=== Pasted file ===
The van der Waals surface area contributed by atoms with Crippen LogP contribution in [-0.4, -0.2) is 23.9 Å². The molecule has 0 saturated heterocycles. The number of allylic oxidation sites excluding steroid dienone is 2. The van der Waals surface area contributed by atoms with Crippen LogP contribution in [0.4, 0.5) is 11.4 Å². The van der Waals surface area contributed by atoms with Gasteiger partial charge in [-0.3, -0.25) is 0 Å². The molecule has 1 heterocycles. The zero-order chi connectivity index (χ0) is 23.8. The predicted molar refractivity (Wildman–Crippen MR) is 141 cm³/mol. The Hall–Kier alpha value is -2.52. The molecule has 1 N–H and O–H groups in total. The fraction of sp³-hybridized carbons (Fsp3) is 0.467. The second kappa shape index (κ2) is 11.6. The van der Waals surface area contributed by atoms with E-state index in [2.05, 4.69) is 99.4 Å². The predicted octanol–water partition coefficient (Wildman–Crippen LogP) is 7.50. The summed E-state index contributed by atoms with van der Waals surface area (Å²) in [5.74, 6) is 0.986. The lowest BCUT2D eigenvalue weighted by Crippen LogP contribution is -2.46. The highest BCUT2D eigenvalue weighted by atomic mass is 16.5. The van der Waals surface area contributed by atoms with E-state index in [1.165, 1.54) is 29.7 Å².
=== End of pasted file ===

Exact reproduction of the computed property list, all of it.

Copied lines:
The van der Waals surface area contributed by atoms with Crippen LogP contribution in [-0.4, -0.2) is 23.9 Å². The molecule has 0 saturated heterocycles. The number of allylic oxidation sites excluding steroid dienone is 2. The van der Waals surface area contributed by atoms with Crippen LogP contribution in [0.4, 0.5) is 11.4 Å². The van der Waals surface area contributed by atoms with Gasteiger partial charge in [-0.3, -0.25) is 0 Å². The molecule has 1 heterocycles. The zero-order chi connectivity index (χ0) is 23.8. The predicted molar refractivity (Wildman–Crippen MR) is 141 cm³/mol. The Hall–Kier alpha value is -2.52. The molecule has 1 N–H and O–H groups in total. The fraction of sp³-hybridized carbons (Fsp3) is 0.467. The second kappa shape index (κ2) is 11.6. The van der Waals surface area contributed by atoms with E-state index in [2.05, 4.69) is 99.4 Å². The predicted octanol–water partition coefficient (Wildman–Crippen LogP) is 7.50. The summed E-state index contributed by atoms with van der Waals surface area (Å²) in [5.74, 6) is 0.986. The lowest BCUT2D eigenvalue weighted by Crippen LogP contribution is -2.46. The highest BCUT2D eigenvalue weighted by atomic mass is 16.5. The van der Waals surface area contributed by atoms with E-state index in [1.165, 1.54) is 29.7 Å².